Nardi, 9-1. Nardi, a sophomore,
was at a disadvantage, just com-
ing to the team after playing
football up .to last weekend.
118 pounds - Tom Schuler (N) dec.
Jerry Hoddy (M), 5-3.
126 pounds - Lew Mason (N) dec.
Jim Hagen (M), 4-3.
134 pounds - Tim Cech (M) dec.
Andy Tolk (N), 4-3.
142 pounds - Lloyd Keason (N) dec.
Mark King (M), 9-2.
150 pounds - Jerry Hubbard (M) dec.
Jeff hams (N), 12-5.
158 pounds - Mitch Merdrygal (M)
dec. Charles Peterson (N), 5-2.
167 pounds - John Sattler (N) dec.
Tom Quinn (M), 4-3.
177 pounds - Therlon Harris (M)
drew Tom Jones (N), 2-2.
190 pounds Walt Sexton (M) dec.
Jim Funke (N), 9-0.
Heavyweight - Rick Bolhouse (M)
dec. Glenn Nardi (N), 9-1.
Starts Mon., Dec.
Tankers get double win;
Top Purdue, cop relays
UNIVERSITY ACTIVITIES CENTER & STUDENTS INTERNATIONAL
DEPART RETURN ACCOMMODATIONS
Dec. 27 Jan.1 6 days, 5 nights
Jan. 1 Jan. 7 7 days, 6 nights
LAIR CANADA JET
Six-year-old Erron Jones prepares to land a vicious haymaker
on the brow of Eric Hartzog, 5, in their non-title bout yester-
day on the Allegany Indian Reservation near Salamanca, N.Y.
Jones won a split decision. Both sluggers weighed in at 40 pounds.
Special To The Daily
Michigan's p o t e n t swimming
squad made successful debuts in
two different places yesterday by
wiping out Purdue 8-41 with an
almost completely freshman con-
tingent and pacing several squads
in the Michigan Relays at Oak-
Assistant coach Dick Kimball
took a dozen or so Wolverine
tankers to Lafayette for an ex-
pected easy match with the Boil-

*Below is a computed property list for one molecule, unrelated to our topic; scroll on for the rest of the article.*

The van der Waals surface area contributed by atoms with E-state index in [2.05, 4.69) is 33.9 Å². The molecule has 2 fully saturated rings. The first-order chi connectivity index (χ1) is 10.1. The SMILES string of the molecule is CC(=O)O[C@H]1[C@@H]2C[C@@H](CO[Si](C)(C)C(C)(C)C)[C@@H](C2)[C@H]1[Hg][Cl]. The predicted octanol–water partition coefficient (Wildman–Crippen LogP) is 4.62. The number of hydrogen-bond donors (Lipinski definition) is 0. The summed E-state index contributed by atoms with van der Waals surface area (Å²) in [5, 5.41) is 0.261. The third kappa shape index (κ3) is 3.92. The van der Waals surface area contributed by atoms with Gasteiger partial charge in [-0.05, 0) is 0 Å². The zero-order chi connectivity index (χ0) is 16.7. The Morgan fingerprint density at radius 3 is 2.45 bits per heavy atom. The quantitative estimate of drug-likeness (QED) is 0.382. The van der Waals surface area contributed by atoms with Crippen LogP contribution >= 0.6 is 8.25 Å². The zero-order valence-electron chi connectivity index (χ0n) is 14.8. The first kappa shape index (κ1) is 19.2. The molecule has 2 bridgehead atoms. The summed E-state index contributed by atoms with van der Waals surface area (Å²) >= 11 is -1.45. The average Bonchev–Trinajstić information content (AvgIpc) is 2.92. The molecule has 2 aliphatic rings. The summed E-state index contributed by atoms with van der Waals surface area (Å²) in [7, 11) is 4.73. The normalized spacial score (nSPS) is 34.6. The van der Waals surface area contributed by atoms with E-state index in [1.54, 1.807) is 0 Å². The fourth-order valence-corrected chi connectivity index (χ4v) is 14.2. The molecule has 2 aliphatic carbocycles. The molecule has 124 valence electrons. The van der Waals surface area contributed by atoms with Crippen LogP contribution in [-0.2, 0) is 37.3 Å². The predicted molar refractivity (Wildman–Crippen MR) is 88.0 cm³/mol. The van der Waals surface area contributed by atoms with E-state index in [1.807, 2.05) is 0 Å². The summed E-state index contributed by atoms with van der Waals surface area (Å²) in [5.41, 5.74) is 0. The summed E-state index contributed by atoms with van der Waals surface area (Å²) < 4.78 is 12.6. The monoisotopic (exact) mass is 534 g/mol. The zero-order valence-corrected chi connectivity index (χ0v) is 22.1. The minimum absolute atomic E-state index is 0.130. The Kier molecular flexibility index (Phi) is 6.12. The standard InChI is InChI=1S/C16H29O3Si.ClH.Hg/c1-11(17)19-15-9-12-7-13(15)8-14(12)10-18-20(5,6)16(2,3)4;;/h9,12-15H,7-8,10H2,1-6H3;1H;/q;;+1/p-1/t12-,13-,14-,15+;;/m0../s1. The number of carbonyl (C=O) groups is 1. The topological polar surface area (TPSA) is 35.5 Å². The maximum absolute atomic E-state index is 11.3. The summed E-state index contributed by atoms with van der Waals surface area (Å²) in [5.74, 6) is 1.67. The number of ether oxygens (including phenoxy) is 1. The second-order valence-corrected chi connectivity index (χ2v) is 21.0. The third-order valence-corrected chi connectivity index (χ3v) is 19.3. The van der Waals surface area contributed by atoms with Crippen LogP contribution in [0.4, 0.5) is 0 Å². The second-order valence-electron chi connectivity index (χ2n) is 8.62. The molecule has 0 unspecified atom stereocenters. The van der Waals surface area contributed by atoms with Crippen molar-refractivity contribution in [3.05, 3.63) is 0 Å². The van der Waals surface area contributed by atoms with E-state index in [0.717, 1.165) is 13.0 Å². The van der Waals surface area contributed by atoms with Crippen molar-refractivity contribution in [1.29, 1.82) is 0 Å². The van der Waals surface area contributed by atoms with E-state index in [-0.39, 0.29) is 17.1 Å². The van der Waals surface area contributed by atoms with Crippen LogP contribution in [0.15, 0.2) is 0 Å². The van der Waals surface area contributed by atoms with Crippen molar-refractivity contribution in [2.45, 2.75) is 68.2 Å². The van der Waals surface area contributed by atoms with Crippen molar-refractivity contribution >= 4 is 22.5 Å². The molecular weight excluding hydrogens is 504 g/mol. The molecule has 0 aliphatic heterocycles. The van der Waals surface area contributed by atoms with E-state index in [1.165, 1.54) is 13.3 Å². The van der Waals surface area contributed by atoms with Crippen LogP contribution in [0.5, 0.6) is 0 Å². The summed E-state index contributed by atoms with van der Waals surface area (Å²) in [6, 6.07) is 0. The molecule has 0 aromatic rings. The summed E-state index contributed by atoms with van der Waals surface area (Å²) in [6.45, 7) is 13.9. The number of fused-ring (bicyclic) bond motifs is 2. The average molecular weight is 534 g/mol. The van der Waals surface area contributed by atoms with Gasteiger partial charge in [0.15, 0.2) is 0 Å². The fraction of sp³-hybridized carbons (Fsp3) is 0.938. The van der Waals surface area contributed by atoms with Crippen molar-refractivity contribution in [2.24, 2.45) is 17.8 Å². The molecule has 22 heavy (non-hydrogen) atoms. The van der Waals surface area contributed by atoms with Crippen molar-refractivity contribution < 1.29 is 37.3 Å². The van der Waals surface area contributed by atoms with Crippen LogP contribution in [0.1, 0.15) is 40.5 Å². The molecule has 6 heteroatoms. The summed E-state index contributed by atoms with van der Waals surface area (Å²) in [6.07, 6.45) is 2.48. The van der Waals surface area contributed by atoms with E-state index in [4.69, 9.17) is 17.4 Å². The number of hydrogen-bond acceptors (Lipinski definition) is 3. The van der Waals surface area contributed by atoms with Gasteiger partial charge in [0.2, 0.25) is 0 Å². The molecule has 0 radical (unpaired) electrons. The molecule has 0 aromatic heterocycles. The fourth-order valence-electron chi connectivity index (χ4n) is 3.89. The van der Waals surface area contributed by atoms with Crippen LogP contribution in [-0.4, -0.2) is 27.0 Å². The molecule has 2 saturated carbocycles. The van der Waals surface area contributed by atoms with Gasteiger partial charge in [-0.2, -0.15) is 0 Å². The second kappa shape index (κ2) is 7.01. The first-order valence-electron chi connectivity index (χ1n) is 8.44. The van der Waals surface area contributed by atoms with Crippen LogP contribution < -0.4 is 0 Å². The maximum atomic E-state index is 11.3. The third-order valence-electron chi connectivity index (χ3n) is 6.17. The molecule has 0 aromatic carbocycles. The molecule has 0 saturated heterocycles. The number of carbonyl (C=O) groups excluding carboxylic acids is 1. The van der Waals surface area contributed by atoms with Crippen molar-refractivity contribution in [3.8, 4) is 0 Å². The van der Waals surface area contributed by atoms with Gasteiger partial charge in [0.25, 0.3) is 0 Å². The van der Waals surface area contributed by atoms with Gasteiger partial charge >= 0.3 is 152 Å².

ermakers. They weren't disap-
pointed as the Wolverines posted
firsts in all but three events and
swept the first two spots in about
half of the events.
Dan Fishburn swam very well
"HAPPY HOUR" every evening-2 hours of live music,
dancing, and unlimited free drinks
UAC Travel Office
Trd Floor, Michigan Union
OPEN ONLY TO UNIV. MICHIGAN STUDENTS, FACULTY, STAFF, & THEIR IMMEDIATE FAMILIES
7:00 P.M.-10:00 P.M
An evening reserved for the male-a
wonderful opportunity to shop in
a relaxed atmosphere, unhampered
by the fairer sex. Our employees
will assist in filling your list of
veil them for quick cash
Monday 8:00 P.M.-Public Ledure
Multipurpose Rm., UGLI
The Third World-interpreted
C. R. HENSMAN, born, raised, and taught in Ceylon
Author: Rich Against Poor, From Gandhi to
Guevara: The Polemics of Revolt, China: Yel-
low Peril?-Red Hope?
Ecumenical Campus Center, 921 Church St.
(call 662-5529 for supper reservations)
Tuesday luncheon at the International Center
OFFICE OF RELIGIOUS AFFAIRS-2282 SAB, 764-7442
Put a Smile on a Car's Grille by
Giving the Gift of Music.
, Sony's Model 20 car stereo cas-
sette player is easy to operate.
Exclusive features like Insta-Load
and Tape-Lock mean fumble-
free loading and no jarring loose ,
in the distance events as he won
both the 500 yard freestyle and
1000 yard freestyle races in fairly
good times for this early in the
season. The Wolverine freshman
also placed second in the 200 yard
butterfly behind _teammate Bob
Gavin, a sophomore. Gavin has
not been in very good condition
of late, but did put in a good per-
formance at Purdue, clocked at
At Oakland Michigan surpris-
ingly ran, away from the field
with 122 points to runnersup
Michigan State and Eastern
Michigan at 92. Wolverines won
six of theten events and placed
in the top two in all the events
except the 300 yard breaststroke
relay. And this race had Michigan
third with their two best breast-
strokers at the Purdue meet.
As expected Dick Rydze and
Joe Crawford paced the divers. At
Purdue John Hamilton turned in
a fine performance on the 1 meter s
board gathering in 249.3 points.
Chris Newcomer took second be-
hind Hamilton and the two Wol-
verine divers switched positions
in the 3 meter competition.
Coach Gus Stager was pleased
with his squad's performance at
both meets adding that "we swam
very well and easy." The times
were fast and the swimmers didn't
have to extend themselves too
much. Stager was extremely sur-
prised at the relatively poor per-
formance of the Spartan tankers.
Most predictors have rated MSU
in the top four of the Big Ten.
For the student body:
Slim Fits ... , . $6.98